Aluminum   $ 2.1505 kg        |         Cobalt   $ 33.420 kg        |         Copper   $ 8.2940 kg        |         Gallium   $ 222.80 kg        |         Gold   $ 61736.51 kg        |         Indium   $ 284.50 kg        |         Iridium   $ 144678.36 kg        |         Iron Ore   $ 0.1083 kg        |         Lead   $ 2.1718 kg        |         Lithium   $ 29.821 kg        |         Molybdenum   $ 58.750 kg        |         Neodymium   $ 82.608 kg        |         Nickel   $ 20.616 kg        |         Palladium   $ 40303.53 kg        |         Platinum   $ 30972.89 kg        |         Rhodium   $ 131818.06 kg        |         Ruthenium   $ 14950.10 kg        |         Silver   $ 778.87 kg        |         Steel Rebar   $ 0.5063 kg        |         Tellurium   $ 73.354 kg        |         Tin   $ 25.497 kg        |         Uranium   $ 128.42 kg        |         Zinc   $ 2.3825 kg        |         

For many years China has been one of its largest trading partners of Kazakhstan.  China’s exports to Kazakhstan reached US$13.98 billion, showing significant growth of 19.5% while China’s imports from Kazakhstan reached US$11.27 billion, an increase of some 15.3%. Bilateral trade between Kazakhstan and China in 2022 grew by 23.6% and reached a staggering US$$31.2 billion. If the current positive dynamic persists, the two sides could reach the stated goal of US$35 billion worth of bilateral trade well before the 2030 target year.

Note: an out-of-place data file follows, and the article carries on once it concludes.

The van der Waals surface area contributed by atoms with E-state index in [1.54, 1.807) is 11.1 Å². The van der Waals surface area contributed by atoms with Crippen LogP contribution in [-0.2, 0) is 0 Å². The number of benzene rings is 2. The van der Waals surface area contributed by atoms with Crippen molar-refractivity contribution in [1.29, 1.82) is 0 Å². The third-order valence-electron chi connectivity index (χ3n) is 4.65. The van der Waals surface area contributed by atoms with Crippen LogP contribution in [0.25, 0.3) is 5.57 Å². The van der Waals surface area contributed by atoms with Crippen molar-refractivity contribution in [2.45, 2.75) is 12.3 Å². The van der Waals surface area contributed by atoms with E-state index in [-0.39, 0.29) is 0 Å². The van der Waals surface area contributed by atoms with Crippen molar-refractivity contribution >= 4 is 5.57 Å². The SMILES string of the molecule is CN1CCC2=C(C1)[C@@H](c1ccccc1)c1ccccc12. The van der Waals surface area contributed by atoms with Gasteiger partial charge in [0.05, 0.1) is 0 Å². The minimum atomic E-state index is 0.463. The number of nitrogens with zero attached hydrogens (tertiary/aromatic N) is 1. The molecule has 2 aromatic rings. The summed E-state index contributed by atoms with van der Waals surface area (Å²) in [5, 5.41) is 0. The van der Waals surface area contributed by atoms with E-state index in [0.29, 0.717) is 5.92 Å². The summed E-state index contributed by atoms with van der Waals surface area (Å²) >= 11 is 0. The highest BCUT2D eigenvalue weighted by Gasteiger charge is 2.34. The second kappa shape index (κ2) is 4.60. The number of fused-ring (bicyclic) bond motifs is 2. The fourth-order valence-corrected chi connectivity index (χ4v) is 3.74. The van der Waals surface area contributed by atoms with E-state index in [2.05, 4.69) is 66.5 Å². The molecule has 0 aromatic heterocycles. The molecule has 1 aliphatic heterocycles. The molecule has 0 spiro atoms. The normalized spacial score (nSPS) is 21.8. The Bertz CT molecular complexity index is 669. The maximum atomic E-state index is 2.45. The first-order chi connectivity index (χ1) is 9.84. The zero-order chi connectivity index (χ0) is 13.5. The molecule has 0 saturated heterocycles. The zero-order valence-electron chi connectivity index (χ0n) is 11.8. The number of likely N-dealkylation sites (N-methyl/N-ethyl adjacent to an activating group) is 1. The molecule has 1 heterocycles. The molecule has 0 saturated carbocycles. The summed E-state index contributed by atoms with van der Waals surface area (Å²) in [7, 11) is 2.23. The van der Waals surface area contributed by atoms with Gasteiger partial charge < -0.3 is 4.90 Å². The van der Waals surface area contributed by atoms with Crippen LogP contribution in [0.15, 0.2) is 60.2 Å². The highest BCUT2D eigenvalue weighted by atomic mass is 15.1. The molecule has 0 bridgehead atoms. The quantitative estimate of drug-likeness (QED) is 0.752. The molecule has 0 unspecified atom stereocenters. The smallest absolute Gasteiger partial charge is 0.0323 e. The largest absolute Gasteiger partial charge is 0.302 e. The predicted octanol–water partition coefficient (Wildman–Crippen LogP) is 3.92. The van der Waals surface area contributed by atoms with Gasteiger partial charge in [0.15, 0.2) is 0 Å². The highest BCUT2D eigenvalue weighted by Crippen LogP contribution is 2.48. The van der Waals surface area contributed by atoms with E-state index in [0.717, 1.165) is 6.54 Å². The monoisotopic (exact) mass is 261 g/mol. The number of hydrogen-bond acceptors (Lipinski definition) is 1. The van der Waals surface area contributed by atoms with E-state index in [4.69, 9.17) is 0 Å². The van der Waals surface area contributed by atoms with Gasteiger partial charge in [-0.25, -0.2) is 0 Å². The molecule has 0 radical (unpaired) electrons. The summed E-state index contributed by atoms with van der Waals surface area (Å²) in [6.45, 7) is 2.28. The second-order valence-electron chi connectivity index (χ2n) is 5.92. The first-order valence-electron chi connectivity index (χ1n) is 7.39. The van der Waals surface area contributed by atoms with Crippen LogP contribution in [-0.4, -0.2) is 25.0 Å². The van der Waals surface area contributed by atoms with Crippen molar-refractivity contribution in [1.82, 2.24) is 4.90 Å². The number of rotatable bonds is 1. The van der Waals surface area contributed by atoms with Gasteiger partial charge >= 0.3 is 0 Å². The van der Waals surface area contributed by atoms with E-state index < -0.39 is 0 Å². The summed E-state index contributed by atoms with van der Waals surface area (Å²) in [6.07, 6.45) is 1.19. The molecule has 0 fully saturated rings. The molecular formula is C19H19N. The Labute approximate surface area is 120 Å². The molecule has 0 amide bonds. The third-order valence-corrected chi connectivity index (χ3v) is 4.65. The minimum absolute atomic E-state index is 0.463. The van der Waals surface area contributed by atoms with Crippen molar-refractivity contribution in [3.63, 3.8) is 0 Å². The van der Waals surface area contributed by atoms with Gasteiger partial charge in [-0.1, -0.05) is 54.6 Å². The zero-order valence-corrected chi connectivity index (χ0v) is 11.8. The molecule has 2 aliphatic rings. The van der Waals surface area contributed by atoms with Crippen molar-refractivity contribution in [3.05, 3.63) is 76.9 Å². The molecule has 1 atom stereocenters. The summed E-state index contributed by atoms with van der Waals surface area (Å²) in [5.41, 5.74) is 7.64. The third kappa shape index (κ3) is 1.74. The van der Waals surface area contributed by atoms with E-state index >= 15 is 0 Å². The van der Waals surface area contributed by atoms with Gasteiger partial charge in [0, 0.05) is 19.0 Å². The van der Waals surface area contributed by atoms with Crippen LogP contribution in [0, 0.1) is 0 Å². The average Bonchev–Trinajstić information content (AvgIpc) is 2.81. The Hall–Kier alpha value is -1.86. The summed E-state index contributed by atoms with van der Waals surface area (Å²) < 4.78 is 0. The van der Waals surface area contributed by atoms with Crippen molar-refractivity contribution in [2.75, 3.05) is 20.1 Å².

Kazakh-Chinese collaboration in atomic energy is particularly noteworthy. The first consignment of fuel assemblies for nuclear power plants, which were produced by Ulba TVS JV (51% owned by NAC Kazatomprom and 49% by China Nuclear Energy Corporation, CGNPC), was delivered to China in 2021. According to the State Revenue Committee of Kazakhstan, in 2022 the export of fuel assemblies to China amounted to US$51.1 million. The unit is scheduled to reach its design capacity of 200 tonnes per year in 2024.

In turn, China National Nuclear Corporation (CNNC), which is even larger, has commenced the construction of a comprehensive uranium enrichment hub in China’s Xinjiang Province, near Alashankou, and close to the border with Kazakhstan. The storage capacity of this hub is anticipated to be 23,000 tonnes of uranium by 2026, which is comparable to the annual production of the metal by Kazakhstan. Kazakhstan supplies 40% of the world’s uranium market, and this uranium will now be a manageable and tradable commodity, with profits divided between the two countries.